Telling My Crush How I Felt While Performing Live Didn’t Go As Planned
Telling someone how you feel is never easy, especially when that "someone" is your crush. It’s even harder when you open up to that person and the conversation doesn’t go as planned. It’s a vulnerable, gut-wrenching feeling that’s hard to come back from, and I know it all too well. In fact, I was recently in a situation where a conversation between me and someone who I cared about didn’t go well. It was upsetting, so I wrote a song about it. It’s called "Diner Talk," and during a recent gig, I told my crush how I felt about them in front of hundreds of people — by performing it live.
Trust me: I’m an open book on stage. I’ve been performing original love songs since I was at least 12 years old, and I feel a sense of comfort in the spotlight. However, "Diner Talk" is a song that gives my emotions a run for their money. As I previously mentioned, the track was inspired by a conversation that I once had with my crush at a diner (obviously). During the convo, I told him how I felt — and he returned the favor.
"Of course, I care about you," he said. "But…"
At that moment, I learned that our relationship wasn’t going to grow into something exclusive like I had hoped. I was devastated and completely frustrated with myself. I wanted a relationship and I didn’t get one. But in that moment, I couldn’t help but feel a sense of happiness (weird, right?). Even though nothing had gone as planned, I was happy to be there with him. I was happy to be sharing blueberry pancakes with him and taking Polaroid pictures with him. I was happy to feel love, in this twisted kind of way.
When I got home, I starting writing "Diner Talk." It’s not a love-bashing song, though. Instead, it’s a song that recounts feelings of frustration and turns them into feelings of hope — more specifically, hope that I’ll feel that kind of love again.
The chorus goes like this:
Of course, performing "Diner Talk" live makes me feel pretty damn vulnerable. It’s almost like everyone in the audience is sitting in that booth with me and feeling all of the emotions that I felt that day during our convo. When I initially played it in front of my crush (the one who inspired it), that feeling of vulnerability reached a whole new level. It felt like I was telling him how I felt all over again — but this time, through art.
As you probably know, making art is a vulnerable act in itself. You never know how it’s going to be perceived (or if people are even going to like it). It shouldn’t matter, though — because your art is your art. It should make you happy. That’s exactly what "Diner Talk" did for me. Yes, I was really freaking nervous about how my crush would react to the lyrics (and the fact that our conversation was immortalized on my record), but I was also relieved to show him and grateful for the artistic outlet.
Still, playing the song for my crush felt like I unlocked my diary and handed the entire thing over to him. At first, I felt really anxious — but then I felt a strange sense of reassurance. What happened happened, and I was able to sing about my feelings in an honest way. Sometimes, I feel like I’m better at singing than actually talking, so being able to portray how I felt through song helped showcase my raw emotions… even if everything was out on the table (the diner table, that is).
Now, whenever I sing "Diner Talk," I think about all of the good times that we had and hope for more good times to come — with or without him. It’s bittersweet, to say the least.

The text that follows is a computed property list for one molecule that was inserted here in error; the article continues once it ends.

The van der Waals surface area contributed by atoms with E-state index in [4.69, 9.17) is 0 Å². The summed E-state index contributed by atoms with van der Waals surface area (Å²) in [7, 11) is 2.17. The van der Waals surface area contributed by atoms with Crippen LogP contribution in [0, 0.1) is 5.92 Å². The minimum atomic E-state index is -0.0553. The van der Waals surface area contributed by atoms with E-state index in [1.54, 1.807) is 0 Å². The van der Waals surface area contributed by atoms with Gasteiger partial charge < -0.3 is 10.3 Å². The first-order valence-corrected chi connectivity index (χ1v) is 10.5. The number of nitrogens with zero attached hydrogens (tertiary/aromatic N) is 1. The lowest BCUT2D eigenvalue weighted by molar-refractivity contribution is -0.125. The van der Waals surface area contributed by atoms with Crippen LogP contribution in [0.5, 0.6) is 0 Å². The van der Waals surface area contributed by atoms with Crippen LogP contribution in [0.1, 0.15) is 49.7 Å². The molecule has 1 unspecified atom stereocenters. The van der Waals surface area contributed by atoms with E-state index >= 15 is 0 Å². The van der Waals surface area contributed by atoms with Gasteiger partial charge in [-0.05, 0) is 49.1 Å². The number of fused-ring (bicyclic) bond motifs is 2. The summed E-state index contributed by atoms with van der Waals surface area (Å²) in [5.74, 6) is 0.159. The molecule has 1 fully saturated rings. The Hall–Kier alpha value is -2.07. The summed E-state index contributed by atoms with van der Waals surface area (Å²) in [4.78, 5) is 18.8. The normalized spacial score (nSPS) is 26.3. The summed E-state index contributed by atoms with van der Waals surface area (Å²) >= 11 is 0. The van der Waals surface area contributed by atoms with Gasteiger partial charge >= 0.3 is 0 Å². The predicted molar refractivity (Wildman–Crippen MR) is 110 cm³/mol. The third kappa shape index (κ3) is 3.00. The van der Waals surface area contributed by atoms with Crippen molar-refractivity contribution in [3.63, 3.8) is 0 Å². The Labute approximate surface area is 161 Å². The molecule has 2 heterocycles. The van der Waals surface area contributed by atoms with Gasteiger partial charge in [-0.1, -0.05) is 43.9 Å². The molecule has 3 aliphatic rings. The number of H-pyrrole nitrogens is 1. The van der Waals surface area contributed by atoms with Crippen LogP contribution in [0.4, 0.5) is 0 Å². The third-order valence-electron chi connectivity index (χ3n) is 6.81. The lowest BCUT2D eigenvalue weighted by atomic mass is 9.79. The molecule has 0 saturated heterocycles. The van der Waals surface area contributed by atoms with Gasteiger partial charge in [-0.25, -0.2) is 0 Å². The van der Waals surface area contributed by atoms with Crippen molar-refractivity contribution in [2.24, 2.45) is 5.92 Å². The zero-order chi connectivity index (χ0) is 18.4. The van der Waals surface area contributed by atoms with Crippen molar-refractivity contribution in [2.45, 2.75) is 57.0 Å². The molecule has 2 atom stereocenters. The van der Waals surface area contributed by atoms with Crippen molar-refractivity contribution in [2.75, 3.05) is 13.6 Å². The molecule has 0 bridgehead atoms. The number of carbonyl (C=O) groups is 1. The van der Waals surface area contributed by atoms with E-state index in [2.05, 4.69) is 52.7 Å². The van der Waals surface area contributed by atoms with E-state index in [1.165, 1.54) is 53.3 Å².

My song, "Diner Talk," is the title track of an EP that I released on March 14. I co-wrote half of the songs on the record with Adam Ollendorff, a producer, songwriter, and multi-instrumentalist from Nashville with recording credits on Carrie Underwood, John Oates, JD McPherson, and Kacey Musgraves. In fact, I met Ollendorff at a Musgraves concert a few years ago — and that’s where our co-writing journey began.
TBH, the entire experience still seems surreal. It was 2014, and Ollendorff was in Musgraves’ band at the time. They were playing a concert near my hometown one day, so my mom and I decided to get up and go (mind you, Musgraves was — and still is — my songwriting hero). After the show, I hung out near the band’s tour bus with hopes of meeting everyone. When the band came off stage, I shook everyone’s hand and gave each of them a card with my songwriting information on it. When I met Ollendorff, he took my card and told me that he’d listen.
Real talk: I didn’t think he’d actually listen (he’s a busy dude!) — but he did. For about a year or so, I’d send him my original songs and he’d send me feedback. Then, soon after that, we decided to write and record an album together. At the time, I was in Brooklyn and he was in Nashville, so we co-wrote our songs via FaceTime. The first album we put out in 2016 was called Disaster in Blue, which we recorded at Drum Farm Studio in Menomonie, Wisconsin. The second one (which you already know about), is called Diner Talk. We recorded that one at Drum Farm, too. Talk about a dream come true.
If you’re new to my music, I’ll give you a little insight into what inspires me. Ever since I was a 12-year-old kid listening to Jewel, Taylor Swift, and Martina McBride, I’ve been writing about love in all of its forms (lust, heartache, and everything in between). However, the feeling of vulnerability when I’m performing an original love song hasn’t gone away with age — especially when the person who inspired it is listening.
It’s not easy, but neither is reaching out to a crush in person and having a conversation with them IRL. Trust me, I learned from my own diner talk that things don’t always go as planned — but there’s always hope for something that will. Hopefully, my song will help you through your own diner talk when it’s time to chat with someone you care about deeply.
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